Skeletal

Acromegalic arthropathy can affect up to 84% of the cases (depending on the affected joint; Miller et al. 2008), especially older patients or females (Kropf et al. 2013). Carpal tunnel syndrome occurs in 20–40% of cases. Musculoskeletal pain is extremely prevalent and adversely impacts the quality of life (QoL; Miller et al. 2008).

GH has anabolic bone effects so bone mass is usually increased compared to normal subjects (Kaji et al. 2001), unless untreated hypogonadism is also present. However, a recent meta-analysis of the literature revealed a high risk of vertebral fractures in active ACM suggesting a possible low quality of the bone despite a high bone mass (Mazziotti et al. 2015).

Neoplastic

ACM has been associated with an increased risk of certain tumors, presumably due to the stimulatory effect of the IGF1 on tumorigenesis. The best-documented data are those regarding colorectal neoplasia. The pooled odds ratio (OR) are increased for both benign tumors (2.48 for adenomas and 3.557 for hyperplastic polyps) and colon cancer (2.04–4.351) (Renehan et al. 2003, Rokkas et al. 2008). The SMR for colon cancer is also higher in active ACM (2.47) compared to the general population (Orme et al. 1998).

The precise mechanism for the increased risk of colon tumors is not known. Potential mechanisms include direct GH or IGF1 actions on the colonic epithelial cells, altered bile acids secretion pattern, impaired immune response mechanisms in the colon mucosa, and increased colonic length – reviewed extensively elsewhere (Renehan et al. 2003).

The timing of the baseline colonoscopy is still debated. Some only consider it at 50–55 years (Renehan et al. 2001), but even younger patients harbor colonic tumors, so initial colonoscopy at ACM diagnosis has been suggested (Terzolo et al. 2005). Repeated colonoscopy every 10 years in controlled ACM with a normal initial result and every 5 years in those with benign tumors or uncontrolled disease appears reasonable (Dworakowska et al. 2010).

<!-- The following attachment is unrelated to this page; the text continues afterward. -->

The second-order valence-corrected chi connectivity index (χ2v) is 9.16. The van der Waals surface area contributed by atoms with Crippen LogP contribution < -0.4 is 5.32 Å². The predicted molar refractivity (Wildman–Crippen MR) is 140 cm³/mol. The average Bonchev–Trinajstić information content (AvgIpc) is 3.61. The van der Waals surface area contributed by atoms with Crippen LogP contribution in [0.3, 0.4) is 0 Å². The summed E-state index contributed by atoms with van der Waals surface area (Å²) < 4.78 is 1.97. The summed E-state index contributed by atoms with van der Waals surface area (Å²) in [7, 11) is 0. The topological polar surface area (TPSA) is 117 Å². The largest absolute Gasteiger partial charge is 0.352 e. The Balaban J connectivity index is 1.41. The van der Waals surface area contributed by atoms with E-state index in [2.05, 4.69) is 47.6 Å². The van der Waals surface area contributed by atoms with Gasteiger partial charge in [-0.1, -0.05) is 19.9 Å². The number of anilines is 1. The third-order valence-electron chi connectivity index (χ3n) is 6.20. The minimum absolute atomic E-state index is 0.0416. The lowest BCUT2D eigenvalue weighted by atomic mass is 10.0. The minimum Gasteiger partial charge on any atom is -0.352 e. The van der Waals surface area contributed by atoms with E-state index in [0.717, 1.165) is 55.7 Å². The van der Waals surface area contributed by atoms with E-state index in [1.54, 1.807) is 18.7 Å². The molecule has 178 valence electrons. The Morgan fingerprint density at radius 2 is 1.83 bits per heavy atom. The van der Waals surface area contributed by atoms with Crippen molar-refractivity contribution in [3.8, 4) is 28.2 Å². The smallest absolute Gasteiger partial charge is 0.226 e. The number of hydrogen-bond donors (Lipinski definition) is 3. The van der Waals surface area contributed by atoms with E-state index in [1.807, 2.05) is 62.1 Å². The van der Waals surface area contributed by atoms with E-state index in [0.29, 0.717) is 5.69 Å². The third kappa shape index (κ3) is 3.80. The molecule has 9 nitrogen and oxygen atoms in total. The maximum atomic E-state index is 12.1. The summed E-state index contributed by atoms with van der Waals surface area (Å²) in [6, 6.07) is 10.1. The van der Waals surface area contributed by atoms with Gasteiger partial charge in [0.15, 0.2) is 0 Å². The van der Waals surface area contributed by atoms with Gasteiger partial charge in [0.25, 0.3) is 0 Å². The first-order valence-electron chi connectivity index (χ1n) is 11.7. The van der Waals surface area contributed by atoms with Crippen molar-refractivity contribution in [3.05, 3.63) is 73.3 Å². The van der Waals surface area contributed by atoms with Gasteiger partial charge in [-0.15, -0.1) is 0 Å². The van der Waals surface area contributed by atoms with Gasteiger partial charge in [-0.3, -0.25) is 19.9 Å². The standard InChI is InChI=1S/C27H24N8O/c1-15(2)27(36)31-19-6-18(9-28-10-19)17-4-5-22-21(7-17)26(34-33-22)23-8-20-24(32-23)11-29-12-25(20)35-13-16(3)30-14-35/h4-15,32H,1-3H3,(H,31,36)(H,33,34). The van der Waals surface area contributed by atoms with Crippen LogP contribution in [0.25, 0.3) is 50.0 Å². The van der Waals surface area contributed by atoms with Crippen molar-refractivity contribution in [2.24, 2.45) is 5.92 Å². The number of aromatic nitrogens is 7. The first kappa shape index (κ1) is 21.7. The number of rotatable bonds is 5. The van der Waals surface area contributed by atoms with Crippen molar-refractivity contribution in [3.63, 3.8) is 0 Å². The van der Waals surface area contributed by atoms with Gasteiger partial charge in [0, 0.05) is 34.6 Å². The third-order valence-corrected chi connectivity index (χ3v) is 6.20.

The risk of thyroid nodular disease and thyroid cancer is also increased, with an OR of 6.9 and 7.5, respectively, and a prevalence of 59 and 4.3% respectively (Wolinski et al. 2014). Whether this reflects a specific effect of the GH/IGF1 excess or the increased worldwide availability and use of precise diagnostic techniques is controversial.

Only a circumstantial relationship between ACM and prostate or breast cancer has been described to date. Until large epidemiological studies to clarify this relationship become available, it seems prudent to offer prostate cancer surveillance to older uncontrolled male patients and routine breast cancer prevention in females (Webb et al. 2002).

Other

Some degree of hypopituitarism is present in up to three-quarters of the patients at diagnosis (as most GH-producing adenomas are macroadenomas; Nomikos et al. 2005).

As a consequence of the multiple comorbidities and the somatic changes, ACM patients have severely impaired QoL (Webb 2006), psychological impairment, increased anxiety and decreased self-esteem (Pantanetti et al. 2002).

Diagnosis

The biochemical diagnosis of ACM requires the confirmation of persistently elevated serum levels of GH and IGF1 (a GH-regulated protein synthesized mainly in the liver; Le Roith et al. 2001). In many cases the biochemical diagnosis is straightforward because the serum levels of both GH and IGF1 are markedly elevated. However, in a minority of cases, mostly with mildly active disease, the assessment can be challenging.

The random assessment of serum GH is rarely useful due to the pulsatility of normal GH secretion; however, a random serum GH level <0.4 μg/l together with a normal IGF1 excludes the diagnosis (Giustina et al. 2000).